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Polar Biology

, Volume 30, Issue 9, pp 1099–1114 | Cite as

Linking ice structure and microscale variability of algal biomass in Arctic first-year sea ice using an in situ photographic technique

  • C. J. MundyEmail author
  • D. G. Barber
  • C. Michel
  • R. F. Marsden
Original Paper

Abstract

Microscale photographs were taken of the ice bottom to examine linkages of algal chlorophyll a (chl a) biomass distribution with bottom ice features in thick Arctic first-year sea ice during a spring field program which took place from May 5 to 21, 2003. The photographic technique developed in this paper has resulted in the first in situ observations of microscale variability in bottom ice algae distribution in Arctic first-year sea ice in relation to ice morphology. Observations of brine channel diameter (1.65–2.68 mm) and number density (5.33–10.35 per 100 cm2) showed that the number of these channels at the bottom of thick first-year sea ice may be greater than previously measured on extracted ice samples. A variogram analysis showed that over areas of low chl a biomass (≤20.7 mg chl a m−2), patchiness in bottom ice chl a biomass was at the scale of brine layer spacing and small brine channels (∼1–3 mm). Over areas of high chl a biomass (≥34.6 mg chl a m−2), patchiness in biomass was related to the spacing of larger brine channels on the ice bottom (∼10–26 mm). Brine layers and channels are thought to provide microscale maxima of light, nutrient replenishment and space availability which would explain the small scale patchiness over areas of low algal biomass. However, ice melt and erosion near brine channels may play a more important role in areas with high algal biomass and low snow cover.

Keywords

Algal Biomass Snow Depth Photosynthetically Available Radiation Brine Channel Brine Inclusion 
These keywords were added by machine and not by the authors. This process is experimental and the keywords may be updated as the learning algorithm improves.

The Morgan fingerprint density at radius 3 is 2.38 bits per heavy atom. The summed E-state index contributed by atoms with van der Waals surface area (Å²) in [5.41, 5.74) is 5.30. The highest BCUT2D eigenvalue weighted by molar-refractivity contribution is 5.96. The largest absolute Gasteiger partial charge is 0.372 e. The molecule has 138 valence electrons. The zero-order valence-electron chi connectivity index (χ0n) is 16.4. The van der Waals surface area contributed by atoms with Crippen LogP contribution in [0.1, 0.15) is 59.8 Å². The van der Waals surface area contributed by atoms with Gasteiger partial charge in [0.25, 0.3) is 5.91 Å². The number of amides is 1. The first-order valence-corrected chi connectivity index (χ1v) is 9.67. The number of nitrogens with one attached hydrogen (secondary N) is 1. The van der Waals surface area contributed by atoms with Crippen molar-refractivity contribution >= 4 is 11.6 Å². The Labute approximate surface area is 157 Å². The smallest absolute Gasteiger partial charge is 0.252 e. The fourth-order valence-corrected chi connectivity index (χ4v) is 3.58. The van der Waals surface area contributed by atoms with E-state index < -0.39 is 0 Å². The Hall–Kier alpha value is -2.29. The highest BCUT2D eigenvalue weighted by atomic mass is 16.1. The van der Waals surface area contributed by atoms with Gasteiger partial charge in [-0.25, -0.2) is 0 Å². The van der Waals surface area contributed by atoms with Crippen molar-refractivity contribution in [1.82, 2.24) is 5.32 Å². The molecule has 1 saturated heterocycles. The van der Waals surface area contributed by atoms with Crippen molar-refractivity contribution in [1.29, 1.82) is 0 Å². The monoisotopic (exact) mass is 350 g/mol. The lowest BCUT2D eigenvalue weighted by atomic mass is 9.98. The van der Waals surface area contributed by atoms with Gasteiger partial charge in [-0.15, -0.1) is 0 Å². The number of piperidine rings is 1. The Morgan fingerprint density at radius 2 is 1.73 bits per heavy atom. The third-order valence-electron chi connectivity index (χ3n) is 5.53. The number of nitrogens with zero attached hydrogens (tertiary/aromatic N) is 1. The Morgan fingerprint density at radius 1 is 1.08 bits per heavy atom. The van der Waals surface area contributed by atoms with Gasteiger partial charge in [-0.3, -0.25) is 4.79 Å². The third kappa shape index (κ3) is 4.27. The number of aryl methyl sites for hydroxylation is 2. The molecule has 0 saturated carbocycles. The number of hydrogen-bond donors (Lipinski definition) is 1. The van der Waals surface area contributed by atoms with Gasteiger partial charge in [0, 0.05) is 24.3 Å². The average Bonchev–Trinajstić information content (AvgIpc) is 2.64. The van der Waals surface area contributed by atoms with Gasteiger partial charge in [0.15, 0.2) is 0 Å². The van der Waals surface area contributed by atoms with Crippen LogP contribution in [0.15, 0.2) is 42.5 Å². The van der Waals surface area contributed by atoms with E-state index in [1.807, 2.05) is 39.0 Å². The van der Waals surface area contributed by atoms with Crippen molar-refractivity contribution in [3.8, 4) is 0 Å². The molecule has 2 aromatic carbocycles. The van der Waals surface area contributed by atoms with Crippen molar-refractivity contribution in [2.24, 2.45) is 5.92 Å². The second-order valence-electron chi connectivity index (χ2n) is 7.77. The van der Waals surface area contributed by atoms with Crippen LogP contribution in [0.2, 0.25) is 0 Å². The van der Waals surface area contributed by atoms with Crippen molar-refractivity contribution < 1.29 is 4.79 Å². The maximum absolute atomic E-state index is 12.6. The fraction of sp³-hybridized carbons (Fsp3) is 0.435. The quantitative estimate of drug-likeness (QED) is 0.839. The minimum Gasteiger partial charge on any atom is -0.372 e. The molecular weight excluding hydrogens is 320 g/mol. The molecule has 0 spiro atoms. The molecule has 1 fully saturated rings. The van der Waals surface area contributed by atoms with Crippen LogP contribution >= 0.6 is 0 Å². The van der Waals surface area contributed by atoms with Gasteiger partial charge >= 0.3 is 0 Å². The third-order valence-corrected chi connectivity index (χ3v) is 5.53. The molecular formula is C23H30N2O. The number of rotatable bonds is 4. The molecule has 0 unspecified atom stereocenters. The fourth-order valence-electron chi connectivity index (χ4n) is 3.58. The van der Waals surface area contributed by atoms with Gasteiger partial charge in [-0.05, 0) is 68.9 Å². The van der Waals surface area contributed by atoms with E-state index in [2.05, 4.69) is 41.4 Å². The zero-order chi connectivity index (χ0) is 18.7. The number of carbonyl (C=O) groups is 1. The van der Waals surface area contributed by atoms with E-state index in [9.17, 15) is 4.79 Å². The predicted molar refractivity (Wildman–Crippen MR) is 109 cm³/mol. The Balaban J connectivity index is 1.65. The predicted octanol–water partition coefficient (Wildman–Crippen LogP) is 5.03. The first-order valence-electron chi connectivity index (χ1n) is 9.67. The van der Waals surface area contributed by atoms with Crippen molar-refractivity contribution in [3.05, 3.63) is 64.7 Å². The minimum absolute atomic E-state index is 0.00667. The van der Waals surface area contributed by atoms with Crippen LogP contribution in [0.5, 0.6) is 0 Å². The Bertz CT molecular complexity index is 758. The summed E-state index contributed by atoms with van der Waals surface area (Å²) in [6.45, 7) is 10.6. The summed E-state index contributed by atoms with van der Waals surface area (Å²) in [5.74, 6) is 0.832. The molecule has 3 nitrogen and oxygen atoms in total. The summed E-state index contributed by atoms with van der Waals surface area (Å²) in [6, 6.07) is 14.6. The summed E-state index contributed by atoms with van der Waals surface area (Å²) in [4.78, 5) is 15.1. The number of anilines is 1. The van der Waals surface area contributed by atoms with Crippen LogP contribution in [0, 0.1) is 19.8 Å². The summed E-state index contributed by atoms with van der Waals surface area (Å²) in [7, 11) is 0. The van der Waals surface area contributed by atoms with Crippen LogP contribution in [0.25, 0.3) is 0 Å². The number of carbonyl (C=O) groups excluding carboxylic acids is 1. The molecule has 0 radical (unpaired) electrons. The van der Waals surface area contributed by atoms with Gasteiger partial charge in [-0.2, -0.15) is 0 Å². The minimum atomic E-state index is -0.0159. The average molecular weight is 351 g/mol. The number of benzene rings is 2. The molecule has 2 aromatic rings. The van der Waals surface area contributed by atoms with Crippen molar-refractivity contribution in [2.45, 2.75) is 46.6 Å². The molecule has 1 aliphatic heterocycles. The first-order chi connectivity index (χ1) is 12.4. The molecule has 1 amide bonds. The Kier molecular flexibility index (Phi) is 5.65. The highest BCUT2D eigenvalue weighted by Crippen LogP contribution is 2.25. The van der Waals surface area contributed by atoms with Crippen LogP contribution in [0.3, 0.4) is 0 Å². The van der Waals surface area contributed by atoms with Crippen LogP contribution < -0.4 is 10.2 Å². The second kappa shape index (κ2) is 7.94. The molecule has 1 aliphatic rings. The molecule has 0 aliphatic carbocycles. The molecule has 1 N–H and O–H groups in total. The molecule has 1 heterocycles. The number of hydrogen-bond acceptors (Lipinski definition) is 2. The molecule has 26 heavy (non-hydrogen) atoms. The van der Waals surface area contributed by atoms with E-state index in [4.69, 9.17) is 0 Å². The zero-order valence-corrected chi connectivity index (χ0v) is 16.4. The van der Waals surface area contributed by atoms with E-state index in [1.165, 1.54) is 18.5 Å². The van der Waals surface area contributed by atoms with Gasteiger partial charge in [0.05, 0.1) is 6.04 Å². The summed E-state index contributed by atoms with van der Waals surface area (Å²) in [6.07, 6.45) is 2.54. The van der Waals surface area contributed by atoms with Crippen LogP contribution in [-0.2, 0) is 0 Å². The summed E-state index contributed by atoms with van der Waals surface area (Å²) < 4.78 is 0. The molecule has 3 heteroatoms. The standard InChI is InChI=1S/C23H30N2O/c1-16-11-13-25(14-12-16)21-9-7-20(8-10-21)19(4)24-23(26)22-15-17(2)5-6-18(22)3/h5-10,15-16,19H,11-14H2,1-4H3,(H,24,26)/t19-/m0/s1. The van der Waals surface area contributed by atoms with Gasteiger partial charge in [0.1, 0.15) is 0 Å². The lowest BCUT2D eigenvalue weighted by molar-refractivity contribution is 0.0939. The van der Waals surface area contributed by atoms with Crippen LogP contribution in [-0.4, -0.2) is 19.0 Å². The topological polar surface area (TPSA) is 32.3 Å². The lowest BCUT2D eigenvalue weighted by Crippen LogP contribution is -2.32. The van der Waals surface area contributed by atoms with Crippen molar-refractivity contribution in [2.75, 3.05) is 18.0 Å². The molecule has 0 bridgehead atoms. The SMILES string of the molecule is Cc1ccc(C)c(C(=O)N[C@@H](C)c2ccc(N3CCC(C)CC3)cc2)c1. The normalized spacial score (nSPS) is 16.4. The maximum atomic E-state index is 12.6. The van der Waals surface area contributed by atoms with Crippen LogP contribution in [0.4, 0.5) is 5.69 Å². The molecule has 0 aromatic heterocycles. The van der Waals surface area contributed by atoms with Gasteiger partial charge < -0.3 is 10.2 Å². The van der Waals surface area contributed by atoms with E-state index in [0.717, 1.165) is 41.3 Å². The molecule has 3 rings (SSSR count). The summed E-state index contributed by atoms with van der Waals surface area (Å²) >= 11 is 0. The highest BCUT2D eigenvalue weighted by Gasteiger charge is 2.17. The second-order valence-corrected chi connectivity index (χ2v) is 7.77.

Notes

Acknowledgments

This work was supported through a UM Graduate Fellowship and Northern Scientific Training Program grant to C.J. Mundy, NSERC, CRC and CRYSYS network grants to D.G. Barber, DFO Strategic Science Fund to C. Michel and Canadian Space Agency grant to D.G. Barber and C. Michel. Logistical support in the field was provided by the Polar Continental Shelf Project. Special thanks is extended to B. LeBlanc and M. Poulin for assistance in the field and to J.V. Lukovich, M.A. Granskog and J.K. Ehn for helpful suggestions.

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Copyright information

© Springer-Verlag 2007

Authors and Affiliations

  • C. J. Mundy
    • 1
    Email author
  • D. G. Barber
    • 1
  • C. Michel
    • 2
  • R. F. Marsden
    • 3
  1. 1.Centre for Earth Observation Science, Department of Environment and Geography, Clayton H. Riddell Faculty of Environment, Earth, and ResourcesUniversity of ManitobaWinnipegCanada
  2. 2.Fisheries and Oceans CanadaFreshwater InstituteWinnipegCanada
  3. 3.Department of Physics, Faculty of ScienceRoyal Military College of CanadaKingstonCanada

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